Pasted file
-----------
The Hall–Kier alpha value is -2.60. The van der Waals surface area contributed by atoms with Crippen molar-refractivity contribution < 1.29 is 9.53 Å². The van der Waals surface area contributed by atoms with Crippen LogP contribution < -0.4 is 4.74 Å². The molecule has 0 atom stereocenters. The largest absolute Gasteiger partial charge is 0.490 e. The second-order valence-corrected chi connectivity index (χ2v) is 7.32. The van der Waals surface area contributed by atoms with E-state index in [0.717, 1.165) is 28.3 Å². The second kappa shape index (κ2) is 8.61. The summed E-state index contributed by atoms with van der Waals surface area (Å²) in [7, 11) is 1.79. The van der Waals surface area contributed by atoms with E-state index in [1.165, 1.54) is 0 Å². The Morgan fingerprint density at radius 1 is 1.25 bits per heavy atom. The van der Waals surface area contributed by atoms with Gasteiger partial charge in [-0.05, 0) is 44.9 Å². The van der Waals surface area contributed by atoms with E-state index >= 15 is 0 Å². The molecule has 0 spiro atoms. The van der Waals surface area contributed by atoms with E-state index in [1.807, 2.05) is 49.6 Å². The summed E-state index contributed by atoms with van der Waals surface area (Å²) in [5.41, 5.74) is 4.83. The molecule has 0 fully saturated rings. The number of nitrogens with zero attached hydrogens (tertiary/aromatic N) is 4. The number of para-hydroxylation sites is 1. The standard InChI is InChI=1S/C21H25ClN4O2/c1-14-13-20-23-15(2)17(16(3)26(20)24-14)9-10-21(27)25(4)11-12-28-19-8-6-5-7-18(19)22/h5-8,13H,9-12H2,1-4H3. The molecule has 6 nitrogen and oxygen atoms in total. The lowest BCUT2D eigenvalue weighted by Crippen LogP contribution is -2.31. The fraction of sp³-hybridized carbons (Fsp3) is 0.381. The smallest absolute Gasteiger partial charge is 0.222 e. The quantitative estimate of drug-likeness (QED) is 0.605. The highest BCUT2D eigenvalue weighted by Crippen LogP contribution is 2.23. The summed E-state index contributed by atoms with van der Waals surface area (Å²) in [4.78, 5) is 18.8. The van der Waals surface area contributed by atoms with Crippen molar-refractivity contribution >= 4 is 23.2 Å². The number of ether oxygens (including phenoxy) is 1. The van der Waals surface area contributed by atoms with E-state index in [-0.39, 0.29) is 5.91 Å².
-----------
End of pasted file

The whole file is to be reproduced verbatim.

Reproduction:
The Hall–Kier alpha value is -2.60. The van der Waals surface area contributed by atoms with Crippen molar-refractivity contribution < 1.29 is 9.53 Å². The van der Waals surface area contributed by atoms with Crippen LogP contribution < -0.4 is 4.74 Å². The molecule has 0 atom stereocenters. The largest absolute Gasteiger partial charge is 0.490 e. The second-order valence-corrected chi connectivity index (χ2v) is 7.32. The van der Waals surface area contributed by atoms with E-state index in [0.717, 1.165) is 28.3 Å². The second kappa shape index (κ2) is 8.61. The summed E-state index contributed by atoms with van der Waals surface area (Å²) in [7, 11) is 1.79. The van der Waals surface area contributed by atoms with E-state index in [1.165, 1.54) is 0 Å². The Morgan fingerprint density at radius 1 is 1.25 bits per heavy atom. The van der Waals surface area contributed by atoms with Gasteiger partial charge in [-0.05, 0) is 44.9 Å². The van der Waals surface area contributed by atoms with E-state index >= 15 is 0 Å². The molecule has 0 spiro atoms. The van der Waals surface area contributed by atoms with E-state index in [1.807, 2.05) is 49.6 Å². The summed E-state index contributed by atoms with van der Waals surface area (Å²) in [5.41, 5.74) is 4.83. The molecule has 0 fully saturated rings. The number of nitrogens with zero attached hydrogens (tertiary/aromatic N) is 4. The number of para-hydroxylation sites is 1. The standard InChI is InChI=1S/C21H25ClN4O2/c1-14-13-20-23-15(2)17(16(3)26(20)24-14)9-10-21(27)25(4)11-12-28-19-8-6-5-7-18(19)22/h5-8,13H,9-12H2,1-4H3. The molecule has 6 nitrogen and oxygen atoms in total. The lowest BCUT2D eigenvalue weighted by Crippen LogP contribution is -2.31. The fraction of sp³-hybridized carbons (Fsp3) is 0.381. The smallest absolute Gasteiger partial charge is 0.222 e. The quantitative estimate of drug-likeness (QED) is 0.605. The highest BCUT2D eigenvalue weighted by Crippen LogP contribution is 2.23. The summed E-state index contributed by atoms with van der Waals surface area (Å²) in [4.78, 5) is 18.8. The van der Waals surface area contributed by atoms with Crippen molar-refractivity contribution >= 4 is 23.2 Å². The number of ether oxygens (including phenoxy) is 1. The van der Waals surface area contributed by atoms with E-state index in [-0.39, 0.29) is 5.91 Å².